UAB Doctors: COVID-19 vaccines safe and effective; urge independent research

UAB Doctors: COVID-19 vaccines safe and effective; urge independent research

MONTGOMERY, Ala. (WSFA) - As Alabama, and the rest of the country, continues to distribute the COVID-19 vaccine, questions are still lingering about the safety of the shots and how effective they really are.

“We know that after one dose, you do have some protection from COVID-19 infection, even after just one dose. But after two doses, the data shows that it’s about 95 percent effective at preventing infections,” said Co-Chair of UAB’s Emergency Management Committee Dr. Sarah Nafziger,

Nafziger explains even those who only get one of the two doses of the vaccine will be somewhat protected.

“They don’t have that 95 percent effectiveness; they’re going to have some lesser degree of immunity. But we also know that if they do catch COVID, that they have better outcomes, they tend to not have such a severe course,” Nafziger said.

Doctors don’t deny there are valid reasons to have questions and concerns about the COVID-19 vaccines.

“We can’t pretend that there’s no reason for people to be nervous, especially members of the African American community, the black community. We have to validate those concerns,” UAB’s Chief of Hospital Medicine, Dr. Kiersten Kennedy understands.

Kennedy explained nearly everything related to coronavirus has been experimental so far, and these vaccines are actually the least experimental form of treatment doctors have had to fight the virus.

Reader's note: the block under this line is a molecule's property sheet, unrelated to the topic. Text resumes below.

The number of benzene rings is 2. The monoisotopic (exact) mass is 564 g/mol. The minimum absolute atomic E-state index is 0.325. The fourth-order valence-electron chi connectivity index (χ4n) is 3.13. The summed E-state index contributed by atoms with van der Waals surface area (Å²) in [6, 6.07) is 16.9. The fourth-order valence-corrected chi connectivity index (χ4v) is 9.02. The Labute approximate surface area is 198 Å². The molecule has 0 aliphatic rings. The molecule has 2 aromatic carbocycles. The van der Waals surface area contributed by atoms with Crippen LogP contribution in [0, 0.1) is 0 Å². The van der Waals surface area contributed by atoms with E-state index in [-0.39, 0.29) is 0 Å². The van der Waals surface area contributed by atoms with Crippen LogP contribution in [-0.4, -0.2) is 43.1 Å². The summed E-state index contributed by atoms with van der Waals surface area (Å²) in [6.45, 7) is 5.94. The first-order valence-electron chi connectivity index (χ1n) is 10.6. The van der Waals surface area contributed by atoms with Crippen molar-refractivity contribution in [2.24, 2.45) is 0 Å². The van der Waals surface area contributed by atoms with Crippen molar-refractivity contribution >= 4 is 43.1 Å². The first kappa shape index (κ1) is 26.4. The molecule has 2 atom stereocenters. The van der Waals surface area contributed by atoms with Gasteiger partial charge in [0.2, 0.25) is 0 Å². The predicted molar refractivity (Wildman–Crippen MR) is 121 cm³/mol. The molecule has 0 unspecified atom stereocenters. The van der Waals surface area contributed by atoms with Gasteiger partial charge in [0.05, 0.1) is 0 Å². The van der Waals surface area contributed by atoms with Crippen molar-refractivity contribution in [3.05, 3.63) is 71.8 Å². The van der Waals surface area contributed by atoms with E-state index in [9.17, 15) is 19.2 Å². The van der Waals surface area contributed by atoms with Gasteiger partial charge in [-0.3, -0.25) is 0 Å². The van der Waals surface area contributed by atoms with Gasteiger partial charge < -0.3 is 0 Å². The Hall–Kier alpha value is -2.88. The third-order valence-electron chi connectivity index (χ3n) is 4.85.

“The vaccines are probably better off than some of our treatments because the technology and the science behind the development of the vaccine has actually come from work that they’ve done for years to develop other vaccines,” said Kennedy.

There have been questions about allergic reactions, whether those with allergies to the vaccines’ ingredients should get the shot. UAB doctors are prepared for even unexpected reactions.

“One of the requirements to have a vaccine site is you have to have the capability to monitor people for 15 minutes after they receive the vaccination to make sure that they’re not showing signs of an allergic reaction. And then we also have to have the capability to take care of them if they start to show those signs,” Nafziger said, making it clear that she’s comfortable with the vaccines’ safety.

“I feel confident that it’s safe to administer. I don’t have any hesitation about that,” Nafziger continued. “The safety data that was published from the clinical trials looks wonderful.”

Bottom line, doctors are confident the vaccine is safe and effective, but they encourage the public to do some research and make sure you feel confident on your own about getting the vaccine.

“Get the facts. Acknowledge the fact that they have doubts, acknowledge the reasons why they have doubts, and feel validated and that it’s ok for them to have those doubts. But don’t allow the doubts to keep you from getting the facts. Read about it, talk to your doctor about it, and go forward and make a decision from there,” Kennedy urged.

If you’re not a healthcare provider, you have some time to do some studying. The vaccines will probably not be widely available to the general public until the spring or summer.

The vaccine takes about two weeks to reach its maximum effectiveness. What’s still unknown is exactly how long the vaccine will remain effective.

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